A little detour from my usual fabric, bead-embroidered items: new in my Etsy shop is a floral-decorated candle, “Flora”…actually, it is probably more accurate to say that it is a bouquet, featuring a candle!

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The candle is a 15-inch, drip-resistant white taper, around which is arranged fluffy green hydrangea, dusky blue flowers, and demure cream blooms.  Vintage lace encircles the bouquet.  The bottom of the candle is wrapped in white satin ribbon, over which a sheer white organza ribbon has been crossed and secured with pearl-headed pins.  The overall effect is fresh and vibrant, ready for Spring (and aren’t we all!).

I hope that this candle will add to your celebration of Easter or a baptism.

This candle is available in this Etsy listing.

 

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There, and Back Again

In December 2017, Shaun and I flew to El Paso, TX with three friends to attend the wedding of a mutual friend.

I never thought I would see El Paso again in my life.

Over the last five years, Shaun has repeatedly, publicly, vowed that he would never again step foot in that city.  Or, for that matter, in the entire state of Texas (which, as everyone–especially Texans–knows, is quite a lot of area to avoid).

Life has a gleeful way of making you eat your words.

To everyone who likes El Paso, I apologize.  It probably does not quite deserve the ire we heap on it.  It has its good points (Shaun has only admitted this recently).  Shaun spent a year at Fr. Bliss (a misnomer) before we were married.  His first barracks was an ant-infested trailer in the middle of the desert.  He encountered a bleak landscape, blazing heat, stalking coyotes, and wasps the size of hummingbirds.  He was far from enchanted.

Then we married, and he brought me back to El Paso to live.  It was like being thrown off the deep end.  We were newly-weds, newly Orthodox, newly Army, new to Texas, and many little things all added up to culture shock and chaos–even the fact that we had never lived in a place which boasts 360 days of sun a year.  The heat, the lack of trees, the absence of green grass, the bare mountains–to us, they all represent the hardships of that year.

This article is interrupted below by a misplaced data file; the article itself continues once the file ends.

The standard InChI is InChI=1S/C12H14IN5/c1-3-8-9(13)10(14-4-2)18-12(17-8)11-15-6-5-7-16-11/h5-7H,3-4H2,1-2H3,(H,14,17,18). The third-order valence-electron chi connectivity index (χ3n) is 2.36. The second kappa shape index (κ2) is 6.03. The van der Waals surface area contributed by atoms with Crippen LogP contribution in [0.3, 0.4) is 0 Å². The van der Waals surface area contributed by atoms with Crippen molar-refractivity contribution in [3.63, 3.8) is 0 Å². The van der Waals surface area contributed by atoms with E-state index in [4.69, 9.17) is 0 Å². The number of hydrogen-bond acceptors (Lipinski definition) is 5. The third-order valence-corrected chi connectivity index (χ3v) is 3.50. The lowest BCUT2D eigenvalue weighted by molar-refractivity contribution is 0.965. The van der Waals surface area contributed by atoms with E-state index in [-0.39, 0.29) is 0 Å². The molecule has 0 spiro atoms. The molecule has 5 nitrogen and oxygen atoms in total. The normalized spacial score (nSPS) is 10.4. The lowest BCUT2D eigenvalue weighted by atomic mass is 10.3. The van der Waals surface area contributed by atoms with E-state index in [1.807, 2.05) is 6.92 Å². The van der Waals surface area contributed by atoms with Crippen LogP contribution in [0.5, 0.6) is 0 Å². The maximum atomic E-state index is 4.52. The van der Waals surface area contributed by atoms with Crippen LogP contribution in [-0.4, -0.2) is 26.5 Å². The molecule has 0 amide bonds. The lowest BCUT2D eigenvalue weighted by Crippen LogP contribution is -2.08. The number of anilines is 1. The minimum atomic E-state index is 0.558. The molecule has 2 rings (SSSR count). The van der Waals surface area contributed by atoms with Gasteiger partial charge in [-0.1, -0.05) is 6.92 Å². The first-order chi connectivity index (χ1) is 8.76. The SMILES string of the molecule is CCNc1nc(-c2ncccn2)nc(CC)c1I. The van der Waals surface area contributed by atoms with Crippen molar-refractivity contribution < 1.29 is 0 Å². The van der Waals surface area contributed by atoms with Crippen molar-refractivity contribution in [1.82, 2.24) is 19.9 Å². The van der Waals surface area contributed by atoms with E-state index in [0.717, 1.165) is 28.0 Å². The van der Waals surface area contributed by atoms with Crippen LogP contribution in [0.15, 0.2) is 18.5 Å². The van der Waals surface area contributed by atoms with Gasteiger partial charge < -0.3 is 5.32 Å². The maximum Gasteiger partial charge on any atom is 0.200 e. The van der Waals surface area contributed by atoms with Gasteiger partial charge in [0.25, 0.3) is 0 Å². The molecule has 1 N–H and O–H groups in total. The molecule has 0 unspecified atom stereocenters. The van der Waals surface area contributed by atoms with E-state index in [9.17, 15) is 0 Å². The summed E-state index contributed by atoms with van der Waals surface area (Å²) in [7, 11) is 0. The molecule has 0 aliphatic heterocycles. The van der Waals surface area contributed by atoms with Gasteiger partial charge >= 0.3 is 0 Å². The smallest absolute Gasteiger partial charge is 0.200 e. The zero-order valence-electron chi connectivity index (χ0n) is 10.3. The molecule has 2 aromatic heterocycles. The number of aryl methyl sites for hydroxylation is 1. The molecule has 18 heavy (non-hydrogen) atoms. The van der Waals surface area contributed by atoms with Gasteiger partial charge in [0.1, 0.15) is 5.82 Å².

So when I looked down from the plane window in December and saw the familiar tan, veined, scrubby, alien-looking landscape below, I wanted to cry.  Or beg the pilots to turn the plane around.

When we were waiting to de-plane, and I saw the Franklin Mountains looming up beyond the airport, I had to remind myself that I was only staying for about 45 hours.

And when, upon getting out in the city, the first sight that welcomed us was a rather incredible traffic accident,* I wondered what we had gotten ourselves into by coming back.

It did not help that the GPS, while trying to calculate directions to our lunch destination, kept ominously repeating, “Turn back.” 

And then–perhaps in a spate of vengeance for failing to heed it–the GPS routed us along I-10, which is basically tantamount to attempted murder.

But then El Paso began to redeem itself.

We had lunch at a recommended BBQ place, and my fingers got sticky with a brisket sandwich dripped with tangy, smokey sauce.  We crashed at the apartment of one of our weekend hosts, who made five let-lagged people feel at home while juggling her children, out-of-town family, and meeting our own last-minute needs.  We met up with far-flung friends and belly-laughed our way through the wedding rehearsal, which was followed by a delicious Mexican buffet dinner.  The next morning, after Shaun and I spent a very comfortable night with our own host family, we snacked on pan dulce and horchata while getting ready for the wedding, and laughingly rolled our eyes when the ceremony had to be delayed for twenty minutes because of guests arriving on “El Paso time.”